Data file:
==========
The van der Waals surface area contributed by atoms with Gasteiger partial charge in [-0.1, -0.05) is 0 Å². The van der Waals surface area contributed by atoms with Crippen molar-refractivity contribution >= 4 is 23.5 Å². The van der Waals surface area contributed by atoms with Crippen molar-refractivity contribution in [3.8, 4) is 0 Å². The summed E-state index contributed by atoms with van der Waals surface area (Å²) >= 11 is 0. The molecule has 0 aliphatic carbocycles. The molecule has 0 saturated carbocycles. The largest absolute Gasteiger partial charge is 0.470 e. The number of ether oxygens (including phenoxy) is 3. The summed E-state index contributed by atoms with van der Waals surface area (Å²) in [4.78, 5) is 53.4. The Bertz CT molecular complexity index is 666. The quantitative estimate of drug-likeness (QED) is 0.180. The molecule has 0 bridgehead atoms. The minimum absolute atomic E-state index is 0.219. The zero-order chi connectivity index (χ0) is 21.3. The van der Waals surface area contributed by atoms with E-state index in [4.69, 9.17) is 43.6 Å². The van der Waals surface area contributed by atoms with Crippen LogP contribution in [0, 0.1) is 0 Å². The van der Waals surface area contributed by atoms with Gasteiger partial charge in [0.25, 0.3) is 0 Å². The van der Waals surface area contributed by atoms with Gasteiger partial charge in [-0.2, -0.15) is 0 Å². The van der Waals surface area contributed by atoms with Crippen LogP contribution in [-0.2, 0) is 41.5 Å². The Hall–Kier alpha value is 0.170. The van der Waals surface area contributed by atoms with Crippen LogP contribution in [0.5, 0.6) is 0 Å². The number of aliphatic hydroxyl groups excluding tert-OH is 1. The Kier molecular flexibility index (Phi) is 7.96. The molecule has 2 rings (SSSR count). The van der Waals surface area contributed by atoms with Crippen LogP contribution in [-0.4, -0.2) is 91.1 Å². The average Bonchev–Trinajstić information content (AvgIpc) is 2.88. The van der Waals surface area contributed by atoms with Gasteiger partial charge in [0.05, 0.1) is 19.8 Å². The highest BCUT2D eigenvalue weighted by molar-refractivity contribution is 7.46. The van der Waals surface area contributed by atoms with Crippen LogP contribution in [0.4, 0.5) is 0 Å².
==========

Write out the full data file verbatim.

The van der Waals surface area contributed by atoms with Gasteiger partial charge in [-0.1, -0.05) is 0 Å². The van der Waals surface area contributed by atoms with Crippen molar-refractivity contribution >= 4 is 23.5 Å². The van der Waals surface area contributed by atoms with Crippen molar-refractivity contribution in [3.8, 4) is 0 Å². The summed E-state index contributed by atoms with van der Waals surface area (Å²) >= 11 is 0. The molecule has 0 aliphatic carbocycles. The molecule has 0 saturated carbocycles. The largest absolute Gasteiger partial charge is 0.470 e. The number of ether oxygens (including phenoxy) is 3. The summed E-state index contributed by atoms with van der Waals surface area (Å²) in [4.78, 5) is 53.4. The Bertz CT molecular complexity index is 666. The quantitative estimate of drug-likeness (QED) is 0.180. The molecule has 0 bridgehead atoms. The minimum absolute atomic E-state index is 0.219. The zero-order chi connectivity index (χ0) is 21.3. The van der Waals surface area contributed by atoms with E-state index in [4.69, 9.17) is 43.6 Å². The van der Waals surface area contributed by atoms with Crippen LogP contribution in [0, 0.1) is 0 Å². The van der Waals surface area contributed by atoms with Gasteiger partial charge in [0.25, 0.3) is 0 Å². The van der Waals surface area contributed by atoms with Gasteiger partial charge in [-0.2, -0.15) is 0 Å². The van der Waals surface area contributed by atoms with Crippen LogP contribution in [-0.2, 0) is 41.5 Å². The Hall–Kier alpha value is 0.170. The van der Waals surface area contributed by atoms with Crippen LogP contribution in [0.5, 0.6) is 0 Å². The number of aliphatic hydroxyl groups excluding tert-OH is 1. The Kier molecular flexibility index (Phi) is 7.96. The molecule has 2 rings (SSSR count). The van der Waals surface area contributed by atoms with Crippen LogP contribution in [-0.4, -0.2) is 91.1 Å². The average Bonchev–Trinajstić information content (AvgIpc) is 2.88. The van der Waals surface area contributed by atoms with Gasteiger partial charge in [0.05, 0.1) is 19.8 Å². The highest BCUT2D eigenvalue weighted by molar-refractivity contribution is 7.46. The van der Waals surface area contributed by atoms with Crippen LogP contribution in [0.4, 0.5) is 0 Å².